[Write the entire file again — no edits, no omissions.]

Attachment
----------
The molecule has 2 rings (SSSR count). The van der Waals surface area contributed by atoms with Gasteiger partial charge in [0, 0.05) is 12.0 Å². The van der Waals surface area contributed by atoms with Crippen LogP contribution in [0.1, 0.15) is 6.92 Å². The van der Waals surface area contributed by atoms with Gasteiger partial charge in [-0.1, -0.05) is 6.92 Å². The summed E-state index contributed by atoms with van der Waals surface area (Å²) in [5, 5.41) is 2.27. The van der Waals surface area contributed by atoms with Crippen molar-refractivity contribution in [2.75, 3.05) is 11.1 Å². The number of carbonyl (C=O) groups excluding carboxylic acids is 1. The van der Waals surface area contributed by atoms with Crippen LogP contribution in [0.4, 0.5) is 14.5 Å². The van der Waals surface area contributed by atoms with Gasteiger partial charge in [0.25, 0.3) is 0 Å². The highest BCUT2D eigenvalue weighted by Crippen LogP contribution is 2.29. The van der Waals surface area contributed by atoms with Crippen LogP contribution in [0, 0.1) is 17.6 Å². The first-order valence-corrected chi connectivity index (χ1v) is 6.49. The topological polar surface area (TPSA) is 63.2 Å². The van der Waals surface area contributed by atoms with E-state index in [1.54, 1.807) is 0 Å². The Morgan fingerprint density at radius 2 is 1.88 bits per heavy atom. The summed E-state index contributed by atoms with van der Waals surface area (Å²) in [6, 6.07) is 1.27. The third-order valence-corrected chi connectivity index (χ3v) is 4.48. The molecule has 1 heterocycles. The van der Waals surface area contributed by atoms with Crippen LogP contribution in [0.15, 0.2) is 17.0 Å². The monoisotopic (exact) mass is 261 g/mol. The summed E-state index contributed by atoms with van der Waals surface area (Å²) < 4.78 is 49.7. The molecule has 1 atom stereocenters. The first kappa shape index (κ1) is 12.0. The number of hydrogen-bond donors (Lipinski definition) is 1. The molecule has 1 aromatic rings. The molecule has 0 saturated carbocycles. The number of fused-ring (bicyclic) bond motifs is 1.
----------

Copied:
The molecule has 2 rings (SSSR count). The van der Waals surface area contributed by atoms with Gasteiger partial charge in [0, 0.05) is 12.0 Å². The van der Waals surface area contributed by atoms with Crippen LogP contribution in [0.1, 0.15) is 6.92 Å². The van der Waals surface area contributed by atoms with Gasteiger partial charge in [-0.1, -0.05) is 6.92 Å². The summed E-state index contributed by atoms with van der Waals surface area (Å²) in [5, 5.41) is 2.27. The van der Waals surface area contributed by atoms with Crippen molar-refractivity contribution in [2.75, 3.05) is 11.1 Å². The number of carbonyl (C=O) groups excluding carboxylic acids is 1. The van der Waals surface area contributed by atoms with Crippen LogP contribution in [0.4, 0.5) is 14.5 Å². The van der Waals surface area contributed by atoms with Gasteiger partial charge in [0.25, 0.3) is 0 Å². The highest BCUT2D eigenvalue weighted by Crippen LogP contribution is 2.29. The van der Waals surface area contributed by atoms with Crippen LogP contribution in [0, 0.1) is 17.6 Å². The first-order valence-corrected chi connectivity index (χ1v) is 6.49. The topological polar surface area (TPSA) is 63.2 Å². The van der Waals surface area contributed by atoms with E-state index in [1.54, 1.807) is 0 Å². The Morgan fingerprint density at radius 2 is 1.88 bits per heavy atom. The summed E-state index contributed by atoms with van der Waals surface area (Å²) in [6, 6.07) is 1.27. The third-order valence-corrected chi connectivity index (χ3v) is 4.48. The molecule has 1 heterocycles. The van der Waals surface area contributed by atoms with Crippen LogP contribution in [0.15, 0.2) is 17.0 Å². The monoisotopic (exact) mass is 261 g/mol. The summed E-state index contributed by atoms with van der Waals surface area (Å²) < 4.78 is 49.7. The molecule has 1 atom stereocenters. The first kappa shape index (κ1) is 12.0. The number of hydrogen-bond donors (Lipinski definition) is 1. The molecule has 1 aromatic rings. The molecule has 0 saturated carbocycles. The number of fused-ring (bicyclic) bond motifs is 1.